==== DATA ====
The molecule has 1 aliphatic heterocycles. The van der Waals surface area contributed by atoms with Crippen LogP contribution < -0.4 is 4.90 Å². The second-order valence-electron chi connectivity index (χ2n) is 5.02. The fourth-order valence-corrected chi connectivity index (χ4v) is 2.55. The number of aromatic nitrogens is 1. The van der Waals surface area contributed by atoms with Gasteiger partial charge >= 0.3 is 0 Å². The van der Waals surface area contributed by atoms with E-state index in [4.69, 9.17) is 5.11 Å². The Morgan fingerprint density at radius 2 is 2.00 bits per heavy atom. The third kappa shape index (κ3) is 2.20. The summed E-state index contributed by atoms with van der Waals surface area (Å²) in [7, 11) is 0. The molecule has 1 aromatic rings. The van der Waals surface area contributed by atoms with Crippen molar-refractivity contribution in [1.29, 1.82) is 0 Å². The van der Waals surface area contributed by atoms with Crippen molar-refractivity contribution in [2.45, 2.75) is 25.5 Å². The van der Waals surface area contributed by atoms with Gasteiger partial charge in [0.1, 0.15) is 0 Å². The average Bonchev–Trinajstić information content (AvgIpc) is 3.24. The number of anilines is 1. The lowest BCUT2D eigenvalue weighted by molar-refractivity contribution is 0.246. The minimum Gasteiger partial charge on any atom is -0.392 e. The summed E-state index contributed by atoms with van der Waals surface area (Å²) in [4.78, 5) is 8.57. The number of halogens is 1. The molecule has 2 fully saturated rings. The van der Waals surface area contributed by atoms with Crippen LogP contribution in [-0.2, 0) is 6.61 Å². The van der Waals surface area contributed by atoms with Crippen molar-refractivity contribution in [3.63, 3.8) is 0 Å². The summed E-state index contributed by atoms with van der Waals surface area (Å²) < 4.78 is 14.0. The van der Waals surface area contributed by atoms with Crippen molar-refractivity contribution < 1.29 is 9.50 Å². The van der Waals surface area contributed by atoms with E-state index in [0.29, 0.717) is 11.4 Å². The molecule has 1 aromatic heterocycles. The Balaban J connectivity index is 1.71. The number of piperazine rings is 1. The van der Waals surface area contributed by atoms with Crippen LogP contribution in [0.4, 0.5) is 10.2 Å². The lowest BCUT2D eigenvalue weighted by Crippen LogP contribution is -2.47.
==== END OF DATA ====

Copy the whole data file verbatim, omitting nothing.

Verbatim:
The molecule has 1 aliphatic heterocycles. The van der Waals surface area contributed by atoms with Crippen LogP contribution < -0.4 is 4.90 Å². The second-order valence-electron chi connectivity index (χ2n) is 5.02. The fourth-order valence-corrected chi connectivity index (χ4v) is 2.55. The number of aromatic nitrogens is 1. The van der Waals surface area contributed by atoms with Gasteiger partial charge >= 0.3 is 0 Å². The van der Waals surface area contributed by atoms with E-state index in [4.69, 9.17) is 5.11 Å². The Morgan fingerprint density at radius 2 is 2.00 bits per heavy atom. The third kappa shape index (κ3) is 2.20. The summed E-state index contributed by atoms with van der Waals surface area (Å²) in [7, 11) is 0. The molecule has 1 aromatic rings. The van der Waals surface area contributed by atoms with Crippen molar-refractivity contribution in [1.29, 1.82) is 0 Å². The van der Waals surface area contributed by atoms with Crippen molar-refractivity contribution in [2.45, 2.75) is 25.5 Å². The van der Waals surface area contributed by atoms with Gasteiger partial charge in [0.1, 0.15) is 0 Å². The average Bonchev–Trinajstić information content (AvgIpc) is 3.24. The number of anilines is 1. The lowest BCUT2D eigenvalue weighted by molar-refractivity contribution is 0.246. The minimum Gasteiger partial charge on any atom is -0.392 e. The summed E-state index contributed by atoms with van der Waals surface area (Å²) in [4.78, 5) is 8.57. The number of halogens is 1. The molecule has 2 fully saturated rings. The van der Waals surface area contributed by atoms with Crippen LogP contribution in [-0.2, 0) is 6.61 Å². The van der Waals surface area contributed by atoms with Crippen molar-refractivity contribution in [3.63, 3.8) is 0 Å². The summed E-state index contributed by atoms with van der Waals surface area (Å²) < 4.78 is 14.0. The van der Waals surface area contributed by atoms with Crippen molar-refractivity contribution < 1.29 is 9.50 Å². The van der Waals surface area contributed by atoms with E-state index in [0.29, 0.717) is 11.4 Å². The molecule has 1 aromatic heterocycles. The Balaban J connectivity index is 1.71. The number of piperazine rings is 1. The van der Waals surface area contributed by atoms with Crippen LogP contribution in [0.4, 0.5) is 10.2 Å². The lowest BCUT2D eigenvalue weighted by Crippen LogP contribution is -2.47.